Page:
Brokeback New Queer Cinema


When reading Mancuso's article I liked seeing the distinctions between this queer movie and heteronormative movies. One of the reasons why I think I liked this film so much is because it's so different from what I was used to seeing. Thus, making it hard to predict. I never thought that one would have died, especially Jack. This is without a doubt the best queer film I've seen in this class. It wasn't based on stereotypes, excessiveness or cruel jokes to get the point across - instead it was serious and portrayed a realistic homosexual relationship for that time period. One of the main distinctions between Brokeback mountain and heteronormative movies is how the relationship is played out. It seems to me that in most heteronormative movies where the main character is somewhat of an outcast than she/he will be ostracized throughout the film and then eventually pulled back in and accepted by their friends and family. In this film, we can see clearly at the end after Jack dies that his main relationships have ended roughly. When Ennis is on the phone with Hathaway you can tell that Jack's relationship with her has been severed. When Ennis goes to visit Jack's parents you can tell that their relationship is incredibly strained as well. Also, if you can recall Ennis's last visit with his wife, it ended up pretty bad. The only relationship that was salvaged was Ennis and his eldest daughter. I like that I wasn't able to predict the outcome of this film, to me that brings across a bigger message.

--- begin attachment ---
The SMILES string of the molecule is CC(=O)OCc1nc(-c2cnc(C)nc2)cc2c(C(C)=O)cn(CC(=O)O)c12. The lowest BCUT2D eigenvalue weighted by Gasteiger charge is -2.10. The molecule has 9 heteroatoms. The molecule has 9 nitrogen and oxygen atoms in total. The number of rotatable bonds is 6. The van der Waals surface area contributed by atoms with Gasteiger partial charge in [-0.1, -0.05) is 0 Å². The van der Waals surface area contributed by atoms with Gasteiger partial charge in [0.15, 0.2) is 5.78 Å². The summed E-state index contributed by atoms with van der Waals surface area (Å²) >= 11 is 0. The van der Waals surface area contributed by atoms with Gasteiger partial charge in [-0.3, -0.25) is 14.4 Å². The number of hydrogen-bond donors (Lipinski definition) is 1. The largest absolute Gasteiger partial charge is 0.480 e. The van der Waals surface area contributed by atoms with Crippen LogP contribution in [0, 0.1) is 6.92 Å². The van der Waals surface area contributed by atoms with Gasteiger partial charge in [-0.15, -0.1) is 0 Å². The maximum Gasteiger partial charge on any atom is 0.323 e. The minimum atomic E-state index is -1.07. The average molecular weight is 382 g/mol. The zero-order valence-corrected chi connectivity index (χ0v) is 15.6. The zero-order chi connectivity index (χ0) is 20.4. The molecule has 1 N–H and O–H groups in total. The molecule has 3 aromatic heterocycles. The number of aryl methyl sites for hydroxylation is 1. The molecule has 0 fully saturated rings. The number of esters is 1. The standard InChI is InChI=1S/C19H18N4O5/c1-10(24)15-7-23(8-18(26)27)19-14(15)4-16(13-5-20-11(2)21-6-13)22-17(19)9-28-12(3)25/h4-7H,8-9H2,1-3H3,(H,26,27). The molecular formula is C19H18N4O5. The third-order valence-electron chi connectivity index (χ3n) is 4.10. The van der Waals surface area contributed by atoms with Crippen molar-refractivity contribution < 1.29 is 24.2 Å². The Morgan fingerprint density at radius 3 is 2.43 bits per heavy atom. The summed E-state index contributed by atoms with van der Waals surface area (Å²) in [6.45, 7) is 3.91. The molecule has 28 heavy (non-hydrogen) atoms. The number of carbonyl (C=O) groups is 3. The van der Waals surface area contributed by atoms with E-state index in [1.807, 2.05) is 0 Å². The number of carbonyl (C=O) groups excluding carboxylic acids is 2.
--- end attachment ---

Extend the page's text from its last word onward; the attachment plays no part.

I also enjoyed how Mancuso's article distinguished Brokeback Mountain from a heteronormative movie, because I didn't feel like Jack and Ennis really cared about their heteronormative relationships, they cared about their rendezvous on Brokeback Mountain. Ennis pays little attention to his children or the needs of his wife, because he is focused on Jack. I especially felt this tension when Alma tearily tells him about how the family loves fish and he never brought them home any fish (because he never even went fishing).

I also felt that Jack and Lureen's relationship was completely just for show. She was concerned with business, he was concerned with Ennis, and both just used each other to appear normal. This is not representative of a homonomative relationship.

I like your point about the unpredictability of the movie. I also never expected the ending and the ending certainly didn't conform to what a heteronormative audience might like.

Great points. I hadn't picked up on some of the differeneces between queer and heteronormative films. It was interesting that you pointed out that in most heteronormative love films, most people's ending relationships are happy and good, not sad and strained like Ennis and Jack's. However, this could be because most straight love films are meant to have a happy ending, like romantic comedies. There are few sad endings in general for those movies. Occassionally, however, there are sad love stories, like Titanic, etc. Over all, however, I think this film is a good representation of queer films because even when the characters were alive or able to be together, they faced such hardships and discrimination to make it work it really was tragic.

I like the different view. it is so true that most movies like this end on good terms. it is rare if you see everyone ending in a bad place. I didnt think of it this way. so true. Also, I like how you pointed out the ending of the movie. The movie was so real that it made me feel empathy for all of the characters. The ending being different from the norm contributed to this.

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This page contains a single entry by zema0039 published on April 8, 2012 10:04 PM.

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